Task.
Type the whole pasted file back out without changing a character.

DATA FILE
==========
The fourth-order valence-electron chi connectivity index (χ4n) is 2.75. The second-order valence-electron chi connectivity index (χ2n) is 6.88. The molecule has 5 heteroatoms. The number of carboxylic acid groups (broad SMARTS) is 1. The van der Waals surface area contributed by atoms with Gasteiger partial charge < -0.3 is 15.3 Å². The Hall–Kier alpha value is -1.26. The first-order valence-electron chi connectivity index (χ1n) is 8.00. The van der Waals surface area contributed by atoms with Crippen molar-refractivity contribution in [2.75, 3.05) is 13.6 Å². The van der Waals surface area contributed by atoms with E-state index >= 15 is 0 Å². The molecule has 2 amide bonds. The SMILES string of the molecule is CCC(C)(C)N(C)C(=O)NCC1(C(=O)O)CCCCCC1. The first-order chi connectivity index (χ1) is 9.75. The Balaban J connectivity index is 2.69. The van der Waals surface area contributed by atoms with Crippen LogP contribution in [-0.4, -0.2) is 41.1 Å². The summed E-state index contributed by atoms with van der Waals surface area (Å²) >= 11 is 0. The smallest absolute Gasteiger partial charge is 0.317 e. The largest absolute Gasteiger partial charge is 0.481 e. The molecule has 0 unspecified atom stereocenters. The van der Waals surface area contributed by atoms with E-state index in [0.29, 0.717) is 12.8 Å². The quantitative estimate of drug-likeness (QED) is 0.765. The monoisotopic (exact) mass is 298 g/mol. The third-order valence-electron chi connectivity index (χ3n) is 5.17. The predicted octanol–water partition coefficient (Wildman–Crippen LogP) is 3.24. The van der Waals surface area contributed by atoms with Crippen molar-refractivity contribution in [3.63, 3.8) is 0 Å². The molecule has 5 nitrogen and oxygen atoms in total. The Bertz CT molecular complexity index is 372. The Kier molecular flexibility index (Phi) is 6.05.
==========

The fourth-order valence-electron chi connectivity index (χ4n) is 2.75. The second-order valence-electron chi connectivity index (χ2n) is 6.88. The molecule has 5 heteroatoms. The number of carboxylic acid groups (broad SMARTS) is 1. The van der Waals surface area contributed by atoms with Gasteiger partial charge < -0.3 is 15.3 Å². The Hall–Kier alpha value is -1.26. The first-order valence-electron chi connectivity index (χ1n) is 8.00. The van der Waals surface area contributed by atoms with Crippen molar-refractivity contribution in [2.75, 3.05) is 13.6 Å². The van der Waals surface area contributed by atoms with E-state index >= 15 is 0 Å². The molecule has 2 amide bonds. The SMILES string of the molecule is CCC(C)(C)N(C)C(=O)NCC1(C(=O)O)CCCCCC1. The first-order chi connectivity index (χ1) is 9.75. The Balaban J connectivity index is 2.69. The van der Waals surface area contributed by atoms with Crippen LogP contribution in [-0.4, -0.2) is 41.1 Å². The summed E-state index contributed by atoms with van der Waals surface area (Å²) >= 11 is 0. The smallest absolute Gasteiger partial charge is 0.317 e. The largest absolute Gasteiger partial charge is 0.481 e. The molecule has 0 unspecified atom stereocenters. The van der Waals surface area contributed by atoms with E-state index in [0.29, 0.717) is 12.8 Å². The quantitative estimate of drug-likeness (QED) is 0.765. The monoisotopic (exact) mass is 298 g/mol. The third-order valence-electron chi connectivity index (χ3n) is 5.17. The predicted octanol–water partition coefficient (Wildman–Crippen LogP) is 3.24. The van der Waals surface area contributed by atoms with Crippen molar-refractivity contribution in [3.63, 3.8) is 0 Å². The molecule has 5 nitrogen and oxygen atoms in total. The Bertz CT molecular complexity index is 372. The Kier molecular flexibility index (Phi) is 6.05.